Bluff-body wake encounter and tandem wing-tail wake dynamics in forced harmonic pitch

Tan, Kin Jon Benjamin (2020) Bluff-body wake encounter and tandem wing-tail wake dynamics in forced harmonic pitch. PhD thesis, University of Glasgow.

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Wake phenomena and its encounter with downstream bodies are of engineering importance as it can affect aerodynamic loads. This can induce unfavourable-or even dangerous-conditions to aircraft through a loss of lift, or stability and control. Such scenarios range from the local interactions between an aircraft wing and its empennage, to wakes emanated from buildings acting on a helicopter fuselage downstream. Therefore, wake physics must be evaluated to predict any consequential aerodynamic effects. Furthermore, accurately modelling turbulent wake regimes are challenging, as obtaining physically meaningful data requires high-fidelity techniques. In this thesis, canonical cases under static and dynamic conditions focusing on wake encounters are investigated computationally to address these concerns. This is achieved using a Detached-Eddy Simulation (DES) approach that will be validated with a static case before expanding to include overset methods to induce dynamic grid motion on a tandem configuration.

Validation is performed by investigating the vortex shedding behaviour and wake characteristics of a separated flow over a square beam bluff-body. Spectral analyses of surface-forces reveal von Karman street dynamics with frequency correlations in the freestream-parallel and cross-stream directions. Metrics are verified against benchmark experimental data, where a considerable aerodynamic impact is implied by both first- and second-moment wake statistics up to a measured downstream distance of six characteristic lengths. The extent of numerical treatment is further demonstrated through validation of its shear-stresses, an auto-correlation function of point-probed velocities, while coherence is observed as peak frequencies correspond to surface vortex shedding frequency. This case is then subsequently used as a wake generator for the investigation of its aerodynamic impact downstream.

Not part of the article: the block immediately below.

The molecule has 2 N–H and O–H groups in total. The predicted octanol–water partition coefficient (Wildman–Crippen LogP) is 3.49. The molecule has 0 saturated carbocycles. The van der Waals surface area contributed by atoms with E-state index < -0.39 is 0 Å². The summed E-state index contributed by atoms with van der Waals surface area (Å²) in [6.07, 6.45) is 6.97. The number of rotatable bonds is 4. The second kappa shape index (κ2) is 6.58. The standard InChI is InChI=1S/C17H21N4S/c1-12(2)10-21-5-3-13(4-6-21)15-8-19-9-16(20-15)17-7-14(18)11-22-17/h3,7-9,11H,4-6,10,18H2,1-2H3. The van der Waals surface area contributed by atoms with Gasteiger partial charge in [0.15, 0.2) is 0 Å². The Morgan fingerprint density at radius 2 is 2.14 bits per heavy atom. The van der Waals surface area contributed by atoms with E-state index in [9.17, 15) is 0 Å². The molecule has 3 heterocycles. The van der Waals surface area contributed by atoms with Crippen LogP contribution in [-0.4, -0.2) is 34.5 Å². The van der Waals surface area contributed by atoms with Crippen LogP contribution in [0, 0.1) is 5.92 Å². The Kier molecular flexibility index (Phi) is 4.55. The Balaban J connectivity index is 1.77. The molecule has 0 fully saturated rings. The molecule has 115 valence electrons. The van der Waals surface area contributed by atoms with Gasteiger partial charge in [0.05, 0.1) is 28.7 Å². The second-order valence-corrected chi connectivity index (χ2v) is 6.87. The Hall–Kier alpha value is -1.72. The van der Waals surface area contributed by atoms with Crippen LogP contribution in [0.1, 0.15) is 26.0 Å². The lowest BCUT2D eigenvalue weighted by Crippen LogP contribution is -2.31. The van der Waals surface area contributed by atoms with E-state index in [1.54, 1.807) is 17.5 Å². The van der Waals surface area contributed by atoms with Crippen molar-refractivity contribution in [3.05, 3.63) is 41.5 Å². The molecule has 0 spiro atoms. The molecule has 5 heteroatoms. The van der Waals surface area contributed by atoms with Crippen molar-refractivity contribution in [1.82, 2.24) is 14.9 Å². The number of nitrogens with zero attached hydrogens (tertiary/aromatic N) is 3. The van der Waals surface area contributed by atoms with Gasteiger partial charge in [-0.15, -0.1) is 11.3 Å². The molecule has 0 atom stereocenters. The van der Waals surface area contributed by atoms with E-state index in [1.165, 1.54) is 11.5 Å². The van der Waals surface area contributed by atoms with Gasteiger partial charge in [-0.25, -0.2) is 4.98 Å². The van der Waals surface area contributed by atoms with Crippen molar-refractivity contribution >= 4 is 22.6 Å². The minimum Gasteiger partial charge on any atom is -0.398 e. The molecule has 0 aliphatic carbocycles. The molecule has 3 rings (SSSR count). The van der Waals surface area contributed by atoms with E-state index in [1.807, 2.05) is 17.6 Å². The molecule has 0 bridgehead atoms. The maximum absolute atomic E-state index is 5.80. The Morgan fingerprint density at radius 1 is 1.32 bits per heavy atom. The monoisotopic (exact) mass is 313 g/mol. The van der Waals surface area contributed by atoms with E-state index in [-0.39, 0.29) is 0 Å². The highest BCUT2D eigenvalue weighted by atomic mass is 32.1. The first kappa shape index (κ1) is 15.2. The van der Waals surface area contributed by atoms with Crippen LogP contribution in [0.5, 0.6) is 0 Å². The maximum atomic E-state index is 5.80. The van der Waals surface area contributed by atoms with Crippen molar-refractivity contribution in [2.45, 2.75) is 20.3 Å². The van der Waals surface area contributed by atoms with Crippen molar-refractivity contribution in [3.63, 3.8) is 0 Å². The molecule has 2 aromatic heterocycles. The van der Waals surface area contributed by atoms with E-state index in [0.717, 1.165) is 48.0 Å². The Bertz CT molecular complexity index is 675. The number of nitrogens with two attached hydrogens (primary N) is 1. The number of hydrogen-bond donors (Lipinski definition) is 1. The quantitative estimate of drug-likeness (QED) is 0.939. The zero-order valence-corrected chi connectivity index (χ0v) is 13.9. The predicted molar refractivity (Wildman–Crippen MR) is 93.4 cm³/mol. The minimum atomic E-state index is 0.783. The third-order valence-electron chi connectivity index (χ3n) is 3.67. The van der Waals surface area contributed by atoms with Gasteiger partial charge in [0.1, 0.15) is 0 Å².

A NACA0012 wing-section is placed three characteristic lengths downstream for insights on the aerodynamic effects of the bluff-body wake encounter. Time-averaged surface-forces on the wing-section are evaluated against a wake-free condition of the airfoil for reference. The wake encounter demonstrates a decrease in overall pressure distribution from wake-induced separation, with a strong correlation in lift response with the bluff-body vortex shedding dynamics. Instantaneous contours reveal flow behaviour resembling those expected of heave dynamics caused by the alternating vortex street. As oscillatory lift characteristics are induced, the work proposes approximating this response with the Sear's and Theodorsen's functions represented as a relative harmonic motion to the wake based on reduced frequency.

Finally, expanding this framework to include overset grids accomplishes dynamic motion for forced harmonic pitching on a tandem wing-tail configuration. This subjects the horizontal stabilizer to a wake induced by pitch oscillations of its main wing located upstream. As this is a single rigid system with a rotational centre on the wing chord, it is observed that the moment arm translates to a coupled pitch-heave motion at the tail. In addition, a separated wake with characteristic leading and trailing edge vortices (LEV/TEVs) is emanated from the wing at the higher angles-of-attack in the harmonic pitch cycles. This leads to a direct correlation in wing-tail dynamics where the tail lift response can be distinguished into two components; the combination of its pitch-heave directly contributed by the tail moment arm, and a gust component by periodically encountering the separated wing wake. The combination of these mechanisms synthesises the tails response from both forced harmonic motion and wing wake interaction, and is shown to be significant to the entire (wing-tail) system. This contributes to novel insights on wake interactions, as the computational framework advances the understanding of tandem aerodynamic relationships under dynamic conditions.

Item Type: Thesis (PhD)
Qualification Level: Doctoral
Keywords: vortex shedding, wake dynamics, wake encounter, bluff-body, tandem flows, forced harmonic motion, overset grid, OpenFOAM.
Subjects: T Technology > TL Motor vehicles. Aeronautics. Astronautics
Colleges/Schools: College of Science and Engineering > School of Engineering > Autonomous Systems and Connectivity
Supervisor's Name: Hesse, Dr. Henrik and Wang, Dr. Peng Cheng Victor and Srigrarom, Dr. Sutthiphong and McGookin, Dr. Euan
Date of Award: 2020
Depositing User: Kin Jon, Benjamin Tan
Unique ID: glathesis:2020-81904
Copyright: Copyright of this thesis is held by the author.
Date Deposited: 08 Jan 2021 12:34
Last Modified: 12 Jan 2021 15:05
Thesis DOI: 10.5525/gla.thesis.81904
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